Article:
- Are you prepared for the unexpected? No matter what your age, it's best to plan for the inevitable, which is why it's important to have discussions around topics such as inheritance, estate planning and eldercare arrangements to ensure your wishes are carried out. Key documents every couple should consider include a will/estate plan, a durable general power of attorney and a health care proxy. In addition, designating a beneficiary for investment accounts and insurance policies is important, because it can help avoid complications in the event of a death or divorce, or the assets going to probate.
Want to Know Where You Stand?
Fidelity offers an interactive Couples Quiz to help couples learn more about their financial personalities, which can be taken separately and then shared with your significant other, to compare your responses and see how you stack up. Upon completion, a Conversation Starter guide can help you more easily navigate the retirement process together. The quiz is available for desktop, tablet and mobile users at www.fidelity.com/couplesquiz.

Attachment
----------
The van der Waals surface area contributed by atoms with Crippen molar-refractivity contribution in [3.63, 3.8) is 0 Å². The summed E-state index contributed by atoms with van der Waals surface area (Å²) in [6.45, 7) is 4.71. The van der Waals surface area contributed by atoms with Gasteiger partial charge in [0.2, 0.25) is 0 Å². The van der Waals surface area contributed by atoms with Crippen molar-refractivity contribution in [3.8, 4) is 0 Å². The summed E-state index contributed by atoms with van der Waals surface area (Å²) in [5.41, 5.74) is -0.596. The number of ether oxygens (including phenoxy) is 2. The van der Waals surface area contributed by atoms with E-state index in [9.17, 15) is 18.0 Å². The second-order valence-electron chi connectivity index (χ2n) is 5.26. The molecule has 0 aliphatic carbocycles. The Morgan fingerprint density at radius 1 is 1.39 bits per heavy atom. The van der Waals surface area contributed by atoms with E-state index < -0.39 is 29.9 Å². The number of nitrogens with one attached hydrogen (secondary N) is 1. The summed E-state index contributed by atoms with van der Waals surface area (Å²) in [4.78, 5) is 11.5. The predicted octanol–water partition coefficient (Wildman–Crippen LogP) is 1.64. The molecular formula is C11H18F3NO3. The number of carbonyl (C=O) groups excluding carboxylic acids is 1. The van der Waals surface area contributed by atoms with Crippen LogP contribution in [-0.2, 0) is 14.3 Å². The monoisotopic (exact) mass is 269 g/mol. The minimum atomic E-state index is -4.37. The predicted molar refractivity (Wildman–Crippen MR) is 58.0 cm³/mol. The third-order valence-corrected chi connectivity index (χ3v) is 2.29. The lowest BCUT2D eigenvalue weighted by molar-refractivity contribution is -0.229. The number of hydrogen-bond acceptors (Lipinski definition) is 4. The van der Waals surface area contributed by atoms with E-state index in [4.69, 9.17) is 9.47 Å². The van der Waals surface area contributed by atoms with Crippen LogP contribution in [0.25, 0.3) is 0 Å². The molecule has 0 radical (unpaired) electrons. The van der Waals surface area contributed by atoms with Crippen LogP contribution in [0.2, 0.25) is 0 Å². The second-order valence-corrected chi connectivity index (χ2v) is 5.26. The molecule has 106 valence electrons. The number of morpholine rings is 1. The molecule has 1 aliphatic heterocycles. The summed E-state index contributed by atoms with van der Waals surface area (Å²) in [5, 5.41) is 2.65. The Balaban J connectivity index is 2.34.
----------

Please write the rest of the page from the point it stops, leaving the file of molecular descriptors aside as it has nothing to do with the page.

Fidelity offers other resources, including a Fidelity Viewpoints article on "Four things to talk to your spouse about now," which provides additional information on essential financial questions every couple should ask. Other related Viewpoints articles include "Five ways to protect what's yours," "Money lessons from three families," "Meet a family that plans together," "Five financial tips for newlyweds," and "When the family's financial boss dies." In addition, online retirement guidance and planning tools provide easy ways for couples to tell if they are on track to meet goals. People can discuss short- and long-term savings strategies with a Fidelity investment professional at one of Fidelity's 183 Investor Centers or by calling 1-800-FIDELITY (1-800-343-3548).